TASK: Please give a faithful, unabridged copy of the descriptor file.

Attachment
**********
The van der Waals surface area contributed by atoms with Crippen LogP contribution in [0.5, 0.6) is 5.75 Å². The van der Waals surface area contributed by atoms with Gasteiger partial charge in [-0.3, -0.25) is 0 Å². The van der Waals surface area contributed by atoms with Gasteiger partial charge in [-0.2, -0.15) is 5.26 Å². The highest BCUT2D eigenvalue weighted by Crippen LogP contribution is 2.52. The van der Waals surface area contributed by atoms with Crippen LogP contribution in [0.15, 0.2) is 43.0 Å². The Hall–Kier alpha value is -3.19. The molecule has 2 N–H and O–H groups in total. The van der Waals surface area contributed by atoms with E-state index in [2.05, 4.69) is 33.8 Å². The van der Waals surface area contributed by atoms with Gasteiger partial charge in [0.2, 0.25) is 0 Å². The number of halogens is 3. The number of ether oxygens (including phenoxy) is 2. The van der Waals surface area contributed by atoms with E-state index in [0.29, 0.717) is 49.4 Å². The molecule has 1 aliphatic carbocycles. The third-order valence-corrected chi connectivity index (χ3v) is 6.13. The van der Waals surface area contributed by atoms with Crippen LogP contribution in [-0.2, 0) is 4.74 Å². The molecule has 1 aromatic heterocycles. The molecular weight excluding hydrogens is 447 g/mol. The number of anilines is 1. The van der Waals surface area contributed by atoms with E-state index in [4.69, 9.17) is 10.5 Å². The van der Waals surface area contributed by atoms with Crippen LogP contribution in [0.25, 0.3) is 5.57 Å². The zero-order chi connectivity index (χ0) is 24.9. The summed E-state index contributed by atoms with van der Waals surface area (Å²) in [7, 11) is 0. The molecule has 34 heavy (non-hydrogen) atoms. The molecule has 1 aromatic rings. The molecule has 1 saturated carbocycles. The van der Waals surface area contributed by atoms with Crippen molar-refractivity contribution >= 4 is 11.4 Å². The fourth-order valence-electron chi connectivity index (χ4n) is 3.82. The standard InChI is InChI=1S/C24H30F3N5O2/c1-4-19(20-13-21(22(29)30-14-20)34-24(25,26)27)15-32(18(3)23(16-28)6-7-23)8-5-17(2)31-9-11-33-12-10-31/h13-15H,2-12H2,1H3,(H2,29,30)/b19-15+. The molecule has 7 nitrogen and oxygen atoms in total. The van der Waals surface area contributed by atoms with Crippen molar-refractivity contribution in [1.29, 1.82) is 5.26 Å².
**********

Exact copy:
The van der Waals surface area contributed by atoms with Crippen LogP contribution in [0.5, 0.6) is 5.75 Å². The van der Waals surface area contributed by atoms with Gasteiger partial charge in [-0.3, -0.25) is 0 Å². The van der Waals surface area contributed by atoms with Gasteiger partial charge in [-0.2, -0.15) is 5.26 Å². The highest BCUT2D eigenvalue weighted by Crippen LogP contribution is 2.52. The van der Waals surface area contributed by atoms with Crippen LogP contribution in [0.15, 0.2) is 43.0 Å². The Hall–Kier alpha value is -3.19. The molecule has 2 N–H and O–H groups in total. The van der Waals surface area contributed by atoms with E-state index in [2.05, 4.69) is 33.8 Å². The van der Waals surface area contributed by atoms with Gasteiger partial charge in [0.2, 0.25) is 0 Å². The number of halogens is 3. The number of ether oxygens (including phenoxy) is 2. The van der Waals surface area contributed by atoms with E-state index in [0.29, 0.717) is 49.4 Å². The molecule has 1 aliphatic carbocycles. The third-order valence-corrected chi connectivity index (χ3v) is 6.13. The van der Waals surface area contributed by atoms with Crippen LogP contribution in [-0.2, 0) is 4.74 Å². The molecule has 1 aromatic heterocycles. The molecular weight excluding hydrogens is 447 g/mol. The number of anilines is 1. The van der Waals surface area contributed by atoms with E-state index in [4.69, 9.17) is 10.5 Å². The van der Waals surface area contributed by atoms with Crippen LogP contribution in [0.25, 0.3) is 5.57 Å². The zero-order chi connectivity index (χ0) is 24.9. The summed E-state index contributed by atoms with van der Waals surface area (Å²) in [7, 11) is 0. The molecule has 34 heavy (non-hydrogen) atoms. The molecule has 1 aromatic rings. The molecule has 1 saturated carbocycles. The van der Waals surface area contributed by atoms with Crippen molar-refractivity contribution >= 4 is 11.4 Å². The fourth-order valence-electron chi connectivity index (χ4n) is 3.82. The standard InChI is InChI=1S/C24H30F3N5O2/c1-4-19(20-13-21(22(29)30-14-20)34-24(25,26)27)15-32(18(3)23(16-28)6-7-23)8-5-17(2)31-9-11-33-12-10-31/h13-15H,2-12H2,1H3,(H2,29,30)/b19-15+. The molecule has 7 nitrogen and oxygen atoms in total. The van der Waals surface area contributed by atoms with Crippen molar-refractivity contribution in [1.29, 1.82) is 5.26 Å².